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Recycling Plastics

Recycling Plastics

Polymers (from Greek words poly meaning “many” and mer meaning “parts”) are large molecules made up of repeating units, referred to as monomers. Polymers can be natural (starch is a polymer of sugar residues and proteins are polymers of amino acids) or synthetic [like polyethylene, polyvinyl chloride (PVC), and polystyrene].

The variety of structures of polymers translates into a broad range of properties and uses that make them integral parts of our everyday lives. Adding functional groups to the structure of a polymer can result in significantly different properties (see the discussion about Kevlar later in this tutorial).

An example of a polymerization reaction is shown in the figure below. The monomer ethylene (C2H4) is a gas at room temperature, but when polymerized, using a transition metal catalyst, it is transformed into a solid material made up of long chains of –CH2– units called polyethylene. Polyethylene is a commodity plastic used primarily for packaging (bags and films).

This diagram has three rows, showing ethylene reacting to form polyethylene. In the first row, Lewis structural formulas show three molecules of ethylene being added together, which are each composed of two doubly bonded C atoms, each with two bonded H atoms. Ellipses, or three dots, are present before and after the molecule structures, which in turn are followed by an arrow pointing right. On the right side of the arrow, the ellipses or dots again appear to the left of a dash that connects to a chain of 7 C atoms, each with H atoms connected above and below. A dash appears at the end of the chain, which in turn is followed by ellipses or dots. The reaction diagram is repeated in the second row using ball-and-stick models for the structures. In these representations, single bonds are represented with sticks, double bonds are represented with two parallel sticks, and elements are represented with balls. Carbon atoms are black and hydrogen atoms are white in this image. In the third row, space-filling models are shown. In these models, atoms are enlarged spheres which are pushed together, without sticks to represent bonds.

The reaction for the polymerization of ethylene to polyethylene is shown.

Polyethylene is a member of one subset of synthetic polymers classified as plastics. Plastics are synthetic organic solids that can be molded; they are typically organic polymers with high molecular masses. Most of the monomers that go into common plastics (ethylene, propylene, vinyl chloride, styrene, and ethylene terephthalate) are derived from petrochemicals and are not very biodegradable, making them candidate materials for recycling. Recycling plastics helps minimize the need for using more of the petrochemical supplies and also minimizes the environmental damage caused by throwing away these nonbiodegradable materials.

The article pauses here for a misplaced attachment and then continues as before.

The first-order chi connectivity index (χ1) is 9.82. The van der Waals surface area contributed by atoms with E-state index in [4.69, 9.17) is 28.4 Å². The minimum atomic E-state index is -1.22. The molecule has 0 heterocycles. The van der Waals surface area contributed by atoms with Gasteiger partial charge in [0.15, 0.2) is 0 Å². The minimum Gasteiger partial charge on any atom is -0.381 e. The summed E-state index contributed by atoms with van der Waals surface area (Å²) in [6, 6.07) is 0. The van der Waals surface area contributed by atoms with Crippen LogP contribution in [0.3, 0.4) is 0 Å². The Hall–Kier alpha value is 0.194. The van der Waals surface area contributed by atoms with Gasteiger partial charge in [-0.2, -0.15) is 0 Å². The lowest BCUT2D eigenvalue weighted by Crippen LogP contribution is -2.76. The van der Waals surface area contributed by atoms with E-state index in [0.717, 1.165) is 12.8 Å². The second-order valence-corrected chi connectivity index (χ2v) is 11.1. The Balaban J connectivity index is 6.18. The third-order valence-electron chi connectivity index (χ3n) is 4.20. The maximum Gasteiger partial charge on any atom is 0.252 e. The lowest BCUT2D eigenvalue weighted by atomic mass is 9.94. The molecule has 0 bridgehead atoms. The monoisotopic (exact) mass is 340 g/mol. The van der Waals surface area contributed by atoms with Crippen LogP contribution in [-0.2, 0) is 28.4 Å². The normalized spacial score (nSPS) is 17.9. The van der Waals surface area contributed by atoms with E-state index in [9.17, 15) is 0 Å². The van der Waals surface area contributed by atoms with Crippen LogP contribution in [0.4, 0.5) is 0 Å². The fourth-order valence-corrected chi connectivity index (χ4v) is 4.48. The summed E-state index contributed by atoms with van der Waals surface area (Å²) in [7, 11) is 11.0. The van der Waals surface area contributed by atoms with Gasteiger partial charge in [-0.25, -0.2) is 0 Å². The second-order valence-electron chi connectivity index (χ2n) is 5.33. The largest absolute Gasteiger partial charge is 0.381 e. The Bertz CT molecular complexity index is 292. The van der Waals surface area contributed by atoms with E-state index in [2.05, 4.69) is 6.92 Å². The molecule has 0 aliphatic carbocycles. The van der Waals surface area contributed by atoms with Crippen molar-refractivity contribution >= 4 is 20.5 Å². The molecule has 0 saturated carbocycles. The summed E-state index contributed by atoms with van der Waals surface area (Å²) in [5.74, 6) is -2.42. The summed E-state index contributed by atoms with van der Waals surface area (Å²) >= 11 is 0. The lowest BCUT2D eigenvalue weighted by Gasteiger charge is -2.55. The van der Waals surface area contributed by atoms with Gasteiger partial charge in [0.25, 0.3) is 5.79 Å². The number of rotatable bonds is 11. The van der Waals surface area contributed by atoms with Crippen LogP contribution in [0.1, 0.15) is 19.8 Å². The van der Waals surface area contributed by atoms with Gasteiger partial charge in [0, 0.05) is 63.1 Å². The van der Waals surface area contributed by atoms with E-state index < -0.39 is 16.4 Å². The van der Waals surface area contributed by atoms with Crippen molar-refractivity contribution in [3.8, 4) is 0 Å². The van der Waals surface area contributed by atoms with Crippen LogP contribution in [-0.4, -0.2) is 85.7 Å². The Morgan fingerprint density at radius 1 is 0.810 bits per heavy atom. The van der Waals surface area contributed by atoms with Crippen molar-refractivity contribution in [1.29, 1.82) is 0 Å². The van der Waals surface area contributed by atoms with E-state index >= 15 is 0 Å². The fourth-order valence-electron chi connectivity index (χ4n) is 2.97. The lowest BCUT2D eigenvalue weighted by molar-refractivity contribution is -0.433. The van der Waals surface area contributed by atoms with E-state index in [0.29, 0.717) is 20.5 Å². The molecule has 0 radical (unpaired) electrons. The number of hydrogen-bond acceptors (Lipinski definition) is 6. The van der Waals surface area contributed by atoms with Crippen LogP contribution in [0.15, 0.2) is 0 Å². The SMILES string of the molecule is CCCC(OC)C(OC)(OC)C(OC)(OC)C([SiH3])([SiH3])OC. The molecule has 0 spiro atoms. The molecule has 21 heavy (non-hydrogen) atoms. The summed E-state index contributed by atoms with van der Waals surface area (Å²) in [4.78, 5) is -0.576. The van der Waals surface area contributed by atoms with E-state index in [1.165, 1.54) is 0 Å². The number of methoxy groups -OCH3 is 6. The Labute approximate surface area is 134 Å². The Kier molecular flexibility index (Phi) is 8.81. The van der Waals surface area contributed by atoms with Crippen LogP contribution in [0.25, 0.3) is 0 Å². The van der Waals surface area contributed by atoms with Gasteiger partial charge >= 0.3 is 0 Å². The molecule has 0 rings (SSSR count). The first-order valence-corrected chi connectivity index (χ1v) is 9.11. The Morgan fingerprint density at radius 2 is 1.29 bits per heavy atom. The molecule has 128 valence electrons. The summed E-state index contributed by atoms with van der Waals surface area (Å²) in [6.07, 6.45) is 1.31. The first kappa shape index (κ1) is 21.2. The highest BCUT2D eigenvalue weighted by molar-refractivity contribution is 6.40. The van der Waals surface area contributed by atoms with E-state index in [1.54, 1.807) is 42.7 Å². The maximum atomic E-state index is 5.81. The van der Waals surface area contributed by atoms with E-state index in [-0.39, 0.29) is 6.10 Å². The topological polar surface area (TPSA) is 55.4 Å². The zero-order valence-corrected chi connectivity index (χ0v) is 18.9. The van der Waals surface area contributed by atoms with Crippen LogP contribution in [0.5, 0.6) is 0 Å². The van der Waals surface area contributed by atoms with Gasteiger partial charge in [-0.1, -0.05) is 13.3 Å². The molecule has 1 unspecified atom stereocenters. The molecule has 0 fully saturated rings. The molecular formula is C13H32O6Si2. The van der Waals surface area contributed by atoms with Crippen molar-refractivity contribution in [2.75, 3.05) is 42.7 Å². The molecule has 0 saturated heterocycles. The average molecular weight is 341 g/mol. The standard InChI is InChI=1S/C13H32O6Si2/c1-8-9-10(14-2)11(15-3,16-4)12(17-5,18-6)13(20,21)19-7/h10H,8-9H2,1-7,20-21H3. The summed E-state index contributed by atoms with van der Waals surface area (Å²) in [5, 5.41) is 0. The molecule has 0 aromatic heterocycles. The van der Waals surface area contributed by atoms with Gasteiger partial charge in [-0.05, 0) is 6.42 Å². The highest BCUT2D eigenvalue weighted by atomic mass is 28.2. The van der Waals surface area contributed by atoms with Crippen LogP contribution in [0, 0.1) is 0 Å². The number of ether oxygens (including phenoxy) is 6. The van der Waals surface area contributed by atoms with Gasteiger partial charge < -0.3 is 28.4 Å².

Plastic recycling is the process of recovering waste, scrap, or used plastics, and reprocessing the material into useful products. For example, polyethylene terephthalate (soft drink bottles) can be melted down and used for plastic furniture, in carpets, or for other applications. Other plastics, like polyethylene (bags) and polypropylene (cups, plastic food containers), can be recycled or reprocessed to be used again.

Many areas of the country have recycling programs that focus on one or more of the commodity plastics that have been assigned a recycling code (see the figure below). These operations have been in effect since the 1970s and have made the production of some plastics among the most efficient industrial operations today.

This table shows recycling symbols, names, and uses of various types of plastics. Symbols are shown with three arrows in a triangular shape surrounding a number. Number 1 is labeled P E T E. The related plastic, polyethylene terephthalate (P E T E), is used in soda bottles and oven-ready food trays. Number 2 is labeled H D P E. The related plastic is high-density polyethylene (H D P E), which is used in bottles for milk and dishwashing liquids. Number 3 is labeled V. The related plastic is polyvinyl chloride or (P V C). This plastic is used in food trays, plastic wrap, and bottles for mineral water and shampoo. Number 4 is labeled L D P E. This plastic is low density polyethylene (L D P E). It is used in shopping bags and garbage bags. Number 5 is labeled P P. The related plastic is polypropylene (P P). It is used in margarine tubs and microwaveable food trays. Number 6 is labeled P S. The related plastic is polystyrene (P S). It is used in yogurt tubs, foam meat trays, egg cartons, vending cups, plastic cutlery, and packaging for electronics and toys. Number 7 is labeled other for any other plastics. Items in this category include those plastic materials that do not fit any other category. Melamine used in plastic plates and cups is an example.

Each type of recyclable plastic is imprinted with a code for easy identification.

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